“A robber who justified his theft by saying that he really helped his victims, by his spending giving a boost to retail trade, would find few converts; but when this theory is clothed in Keynesian equations and impressive references to the ‘multiplier effect,’ it unfortunately carries more conviction.” 

– Murray N. Rothbard, “Anatomy of the State” 

Allow me to begin with an unpopular truth: you are not entitled to a job or a certain standard of living. 

Your needs do not give you a right to anyone else’s life. 

To receive charity or an opportunity is one thing, but to regard one’s needs as legitimate claims on the lives of others is to court tyranny and pervert justice. Though you are free to pursue a job or create your own opportunities, it is not the role of the government in a free society to ensure your livelihood. 

Yet, Americans seem to believe the opposite, trained for generations now to conjure up an endless list of needs and grievances as the primrose path to power, agency, wealth, and liberation. Of course, such a path is nothing but a blind alley toward destruction, one that only guarantees success to a privileged predatory elite at the expense of everyone else’s liberty and prosperity. 

Government at its best is meant to protect against invasions of persons or property. Government at its worst always invades persons and property in the name of defense.

For every job provided or livelihood protected by the government, directly or indirectly, someone else must pay the price. To protect, the government must always prey upon some other subject. To provide, the government must always exploit some other guy. Indeed, when the collective need masquerades as a basis for justice, the government will be swift to brand individual liberty as the enemy of the people, rationalizing its predation in the name of provision and protection.

Protection from what? It doesn’t matter. Any need will do. Any perceived fright will suffice. Inequality, inefficiency, or instability – take your pick. Once the government becomes the guarantor of jobs and a certain standard of living, any justification – moral, scientific, or otherwise – will be authorized. 

Just look at American governments today, national, state, or municipal. As Joe Biden showcased years ago, that “three letter word, J-O-B-S, jobs” is a potent political issue used by Democrats and Republicans alike to court voters. The economy continues to be thoroughly politicized, as Frederic Bastiat’s adage still applies: “Government is the great fiction through which everybody endeavors to live at the expense of everybody else.” 

Rather than looking at a given inflation metric or quarterly jobs report with a sound economic eye – tracing the unseen factors and consequences of a given action – the political set (including Keynesian and monetarist court economists) view economic data points as symbolic flashpoints, a great series of fictions, or as scientific experiments meant to be honed, engineered, and steered in order to stir the populace into this or that political action. A Consumer Price Index report isn’t just another data point; it’s a chance to spin the political narrative in favor of one’s preferred position while showing off one’s latest clever equations that impress without ever proving much of anything.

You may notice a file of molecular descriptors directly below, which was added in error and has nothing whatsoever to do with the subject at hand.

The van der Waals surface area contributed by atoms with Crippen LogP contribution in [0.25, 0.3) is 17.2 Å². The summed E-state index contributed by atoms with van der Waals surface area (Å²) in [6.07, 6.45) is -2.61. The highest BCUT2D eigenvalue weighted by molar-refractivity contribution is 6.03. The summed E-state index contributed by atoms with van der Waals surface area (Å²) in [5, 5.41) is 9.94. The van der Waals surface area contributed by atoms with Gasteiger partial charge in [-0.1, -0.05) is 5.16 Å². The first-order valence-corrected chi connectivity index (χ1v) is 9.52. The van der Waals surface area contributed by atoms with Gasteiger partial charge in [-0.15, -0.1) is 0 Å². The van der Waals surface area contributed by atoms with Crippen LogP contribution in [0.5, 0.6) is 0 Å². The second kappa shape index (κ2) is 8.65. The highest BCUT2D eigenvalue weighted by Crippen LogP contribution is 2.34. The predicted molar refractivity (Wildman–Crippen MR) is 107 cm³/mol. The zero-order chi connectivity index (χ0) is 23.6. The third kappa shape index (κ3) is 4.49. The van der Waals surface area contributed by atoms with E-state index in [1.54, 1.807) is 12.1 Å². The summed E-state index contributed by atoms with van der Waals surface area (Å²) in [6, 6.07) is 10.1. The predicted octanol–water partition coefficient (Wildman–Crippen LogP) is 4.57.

In his 2013 book “The Great Deformation,” former Congressman and Reagan Office of Management and Budget director, David Stockman reveals how the government’s budget became an infernal jobs machine:

Once the old-time balanced budget rule was discarded and the federal budget was turned into a tool of economic stabilization, the fundamental process of fiscal governance was thrown out of kilter. Every spending program and every feature of the revenue code became a ‘jobs’ program and a tool of countercyclical macro-management.”

[T]he Keynesian framework transformed the budget into a type of macroeconomic plumbing system under which spending programs and tax expenditures became mere conduits through which to pump dollars into the economy. Such flows would compensate for the alleged shortfall of ‘aggregate demand,’ according to the classic Keynesians, or spur underinvested and incentive-deprived sectors of the economy, according to the ‘business lite’ Keynesians.

In either case, politicians became immersed in logrolling among claimants for tax relief or spending increases to spur output and jobs. Meanwhile, their comprehension of the dollars and cents of budgeting was overwhelmed by a cavalcade of spurious economic justifications.

In a process that was subtle, cumulative, and inexorable, the federal budget was thereby captured by the forces of special interest lobbies and crony capitalism. Once the latter occupied the moral high ground and could argue that in raiding the treasury they were actually serving the public good of more jobs and more growth, the frail fiscal defenses of popular democracy were easily demolished.

As long as we Americans continue to court government robbers and their crony robber barons for our daily bread, believing their supposedly moral or scientific justifications, we will continue to eat away at our freedom and prosperity. And in the name of satisfying our needs, we will never be satisfied.

Joey Clark is a native Alabamian and is currently the host of the radio program News and Views on News Talk 93.1 FM WACV out of Montgomery, AL M-F 12 p.m. - 3 p.m. His column appears every Tuesday in 1819 News. To contact Joey for media or speaking appearances as well as any feedback, please email joeyclarklive@gmail.com. Follow him on X @TheJoeyClark or watch the radio show livestream.

The views and opinions expressed here are those of the author and do not necessarily reflect the policy or position of 1819 News. To comment, please send an email with your name and contact information to Commentary@1819news.com

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